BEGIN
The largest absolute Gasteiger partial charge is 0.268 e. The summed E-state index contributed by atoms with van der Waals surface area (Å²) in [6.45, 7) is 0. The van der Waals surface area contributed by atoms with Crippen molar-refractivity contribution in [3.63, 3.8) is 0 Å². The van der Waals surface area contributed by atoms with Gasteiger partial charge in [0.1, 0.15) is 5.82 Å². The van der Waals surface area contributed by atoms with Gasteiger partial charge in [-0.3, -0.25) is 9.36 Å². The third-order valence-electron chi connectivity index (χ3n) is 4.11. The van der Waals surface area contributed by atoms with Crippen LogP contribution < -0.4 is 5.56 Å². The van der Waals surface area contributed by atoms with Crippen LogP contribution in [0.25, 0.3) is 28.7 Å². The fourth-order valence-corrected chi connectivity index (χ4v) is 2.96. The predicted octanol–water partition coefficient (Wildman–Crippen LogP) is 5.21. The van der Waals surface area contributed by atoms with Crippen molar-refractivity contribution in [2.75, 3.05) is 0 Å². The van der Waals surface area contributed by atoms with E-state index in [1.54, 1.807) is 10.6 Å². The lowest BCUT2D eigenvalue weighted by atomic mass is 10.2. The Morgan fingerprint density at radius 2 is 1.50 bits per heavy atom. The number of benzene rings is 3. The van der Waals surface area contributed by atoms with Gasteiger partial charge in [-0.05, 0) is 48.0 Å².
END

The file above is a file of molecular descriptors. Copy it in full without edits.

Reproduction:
The largest absolute Gasteiger partial charge is 0.268 e. The summed E-state index contributed by atoms with van der Waals surface area (Å²) in [6.45, 7) is 0. The van der Waals surface area contributed by atoms with Crippen molar-refractivity contribution in [3.63, 3.8) is 0 Å². The van der Waals surface area contributed by atoms with Gasteiger partial charge in [0.1, 0.15) is 5.82 Å². The van der Waals surface area contributed by atoms with Gasteiger partial charge in [-0.3, -0.25) is 9.36 Å². The third-order valence-electron chi connectivity index (χ3n) is 4.11. The van der Waals surface area contributed by atoms with Crippen LogP contribution < -0.4 is 5.56 Å². The van der Waals surface area contributed by atoms with Crippen LogP contribution in [0.25, 0.3) is 28.7 Å². The fourth-order valence-corrected chi connectivity index (χ4v) is 2.96. The predicted octanol–water partition coefficient (Wildman–Crippen LogP) is 5.21. The van der Waals surface area contributed by atoms with Crippen molar-refractivity contribution in [2.75, 3.05) is 0 Å². The van der Waals surface area contributed by atoms with E-state index in [1.54, 1.807) is 10.6 Å². The lowest BCUT2D eigenvalue weighted by atomic mass is 10.2. The Morgan fingerprint density at radius 2 is 1.50 bits per heavy atom. The number of benzene rings is 3. The van der Waals surface area contributed by atoms with Gasteiger partial charge in [-0.05, 0) is 48.0 Å².